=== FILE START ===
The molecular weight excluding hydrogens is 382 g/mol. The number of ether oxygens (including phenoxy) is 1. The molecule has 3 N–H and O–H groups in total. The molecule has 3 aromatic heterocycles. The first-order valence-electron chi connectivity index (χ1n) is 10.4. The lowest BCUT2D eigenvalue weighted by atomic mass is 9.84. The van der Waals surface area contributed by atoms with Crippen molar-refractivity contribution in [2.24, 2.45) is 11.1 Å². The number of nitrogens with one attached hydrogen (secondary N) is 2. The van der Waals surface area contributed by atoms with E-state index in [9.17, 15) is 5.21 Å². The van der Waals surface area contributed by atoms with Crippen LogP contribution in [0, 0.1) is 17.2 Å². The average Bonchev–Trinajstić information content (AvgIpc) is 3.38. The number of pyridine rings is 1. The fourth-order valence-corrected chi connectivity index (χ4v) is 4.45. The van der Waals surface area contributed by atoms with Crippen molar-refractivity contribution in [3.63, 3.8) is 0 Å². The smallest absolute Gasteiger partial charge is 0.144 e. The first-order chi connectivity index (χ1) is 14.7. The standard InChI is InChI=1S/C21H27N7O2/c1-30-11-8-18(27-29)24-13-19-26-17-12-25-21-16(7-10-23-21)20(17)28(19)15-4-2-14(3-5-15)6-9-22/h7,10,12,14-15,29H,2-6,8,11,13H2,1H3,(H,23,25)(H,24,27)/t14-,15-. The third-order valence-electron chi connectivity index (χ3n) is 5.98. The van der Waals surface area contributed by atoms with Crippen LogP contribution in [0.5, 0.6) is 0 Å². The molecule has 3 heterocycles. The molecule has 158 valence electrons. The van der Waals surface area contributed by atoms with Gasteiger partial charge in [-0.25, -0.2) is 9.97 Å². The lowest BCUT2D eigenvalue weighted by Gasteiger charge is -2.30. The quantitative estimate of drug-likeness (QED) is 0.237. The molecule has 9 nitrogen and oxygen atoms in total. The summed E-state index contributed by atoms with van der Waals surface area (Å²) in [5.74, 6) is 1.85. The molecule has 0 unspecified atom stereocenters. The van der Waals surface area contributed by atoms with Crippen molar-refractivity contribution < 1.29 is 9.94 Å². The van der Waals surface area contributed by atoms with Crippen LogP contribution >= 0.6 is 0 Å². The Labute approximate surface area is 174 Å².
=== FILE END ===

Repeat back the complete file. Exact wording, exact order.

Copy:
The molecular weight excluding hydrogens is 382 g/mol. The number of ether oxygens (including phenoxy) is 1. The molecule has 3 N–H and O–H groups in total. The molecule has 3 aromatic heterocycles. The first-order valence-electron chi connectivity index (χ1n) is 10.4. The lowest BCUT2D eigenvalue weighted by atomic mass is 9.84. The van der Waals surface area contributed by atoms with Crippen molar-refractivity contribution in [2.24, 2.45) is 11.1 Å². The number of nitrogens with one attached hydrogen (secondary N) is 2. The van der Waals surface area contributed by atoms with E-state index in [9.17, 15) is 5.21 Å². The van der Waals surface area contributed by atoms with Crippen LogP contribution in [0, 0.1) is 17.2 Å². The average Bonchev–Trinajstić information content (AvgIpc) is 3.38. The number of pyridine rings is 1. The fourth-order valence-corrected chi connectivity index (χ4v) is 4.45. The van der Waals surface area contributed by atoms with Crippen molar-refractivity contribution in [3.63, 3.8) is 0 Å². The smallest absolute Gasteiger partial charge is 0.144 e. The first-order chi connectivity index (χ1) is 14.7. The standard InChI is InChI=1S/C21H27N7O2/c1-30-11-8-18(27-29)24-13-19-26-17-12-25-21-16(7-10-23-21)20(17)28(19)15-4-2-14(3-5-15)6-9-22/h7,10,12,14-15,29H,2-6,8,11,13H2,1H3,(H,23,25)(H,24,27)/t14-,15-. The third-order valence-electron chi connectivity index (χ3n) is 5.98. The van der Waals surface area contributed by atoms with Crippen LogP contribution in [0.5, 0.6) is 0 Å². The molecule has 3 heterocycles. The molecule has 158 valence electrons. The van der Waals surface area contributed by atoms with Gasteiger partial charge in [-0.25, -0.2) is 9.97 Å². The lowest BCUT2D eigenvalue weighted by Gasteiger charge is -2.30. The quantitative estimate of drug-likeness (QED) is 0.237. The molecule has 9 nitrogen and oxygen atoms in total. The summed E-state index contributed by atoms with van der Waals surface area (Å²) in [5.74, 6) is 1.85. The molecule has 0 unspecified atom stereocenters. The van der Waals surface area contributed by atoms with Crippen molar-refractivity contribution < 1.29 is 9.94 Å². The van der Waals surface area contributed by atoms with Crippen LogP contribution >= 0.6 is 0 Å². The Labute approximate surface area is 174 Å².